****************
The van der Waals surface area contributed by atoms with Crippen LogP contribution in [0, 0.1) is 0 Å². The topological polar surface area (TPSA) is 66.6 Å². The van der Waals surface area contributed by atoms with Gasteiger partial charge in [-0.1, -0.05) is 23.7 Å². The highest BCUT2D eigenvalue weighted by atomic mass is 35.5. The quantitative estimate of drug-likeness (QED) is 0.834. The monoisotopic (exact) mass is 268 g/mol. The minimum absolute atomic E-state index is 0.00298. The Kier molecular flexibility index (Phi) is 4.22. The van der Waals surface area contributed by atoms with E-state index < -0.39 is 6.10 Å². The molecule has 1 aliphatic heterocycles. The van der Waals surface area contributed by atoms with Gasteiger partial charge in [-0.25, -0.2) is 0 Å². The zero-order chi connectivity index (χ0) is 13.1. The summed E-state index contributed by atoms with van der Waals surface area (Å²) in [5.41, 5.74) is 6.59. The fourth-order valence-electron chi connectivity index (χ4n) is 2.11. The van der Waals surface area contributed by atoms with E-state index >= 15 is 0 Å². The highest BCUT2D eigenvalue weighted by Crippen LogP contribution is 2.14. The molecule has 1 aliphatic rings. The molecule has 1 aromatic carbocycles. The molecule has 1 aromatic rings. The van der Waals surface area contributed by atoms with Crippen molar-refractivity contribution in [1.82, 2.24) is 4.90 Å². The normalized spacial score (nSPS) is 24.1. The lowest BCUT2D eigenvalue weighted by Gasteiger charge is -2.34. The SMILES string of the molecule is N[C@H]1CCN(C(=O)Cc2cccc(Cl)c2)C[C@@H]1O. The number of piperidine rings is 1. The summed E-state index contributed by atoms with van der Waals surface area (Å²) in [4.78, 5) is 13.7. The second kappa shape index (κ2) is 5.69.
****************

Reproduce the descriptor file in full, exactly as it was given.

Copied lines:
The van der Waals surface area contributed by atoms with Crippen LogP contribution in [0, 0.1) is 0 Å². The topological polar surface area (TPSA) is 66.6 Å². The van der Waals surface area contributed by atoms with Gasteiger partial charge in [-0.1, -0.05) is 23.7 Å². The highest BCUT2D eigenvalue weighted by atomic mass is 35.5. The quantitative estimate of drug-likeness (QED) is 0.834. The monoisotopic (exact) mass is 268 g/mol. The minimum absolute atomic E-state index is 0.00298. The Kier molecular flexibility index (Phi) is 4.22. The van der Waals surface area contributed by atoms with E-state index < -0.39 is 6.10 Å². The molecule has 1 aliphatic heterocycles. The van der Waals surface area contributed by atoms with Gasteiger partial charge in [-0.25, -0.2) is 0 Å². The zero-order chi connectivity index (χ0) is 13.1. The summed E-state index contributed by atoms with van der Waals surface area (Å²) in [5.41, 5.74) is 6.59. The fourth-order valence-electron chi connectivity index (χ4n) is 2.11. The van der Waals surface area contributed by atoms with E-state index >= 15 is 0 Å². The highest BCUT2D eigenvalue weighted by Crippen LogP contribution is 2.14. The molecule has 1 aliphatic rings. The molecule has 1 aromatic carbocycles. The molecule has 1 aromatic rings. The van der Waals surface area contributed by atoms with Crippen molar-refractivity contribution in [1.82, 2.24) is 4.90 Å². The normalized spacial score (nSPS) is 24.1. The lowest BCUT2D eigenvalue weighted by Gasteiger charge is -2.34. The SMILES string of the molecule is N[C@H]1CCN(C(=O)Cc2cccc(Cl)c2)C[C@@H]1O. The number of piperidine rings is 1. The summed E-state index contributed by atoms with van der Waals surface area (Å²) in [4.78, 5) is 13.7. The second kappa shape index (κ2) is 5.69.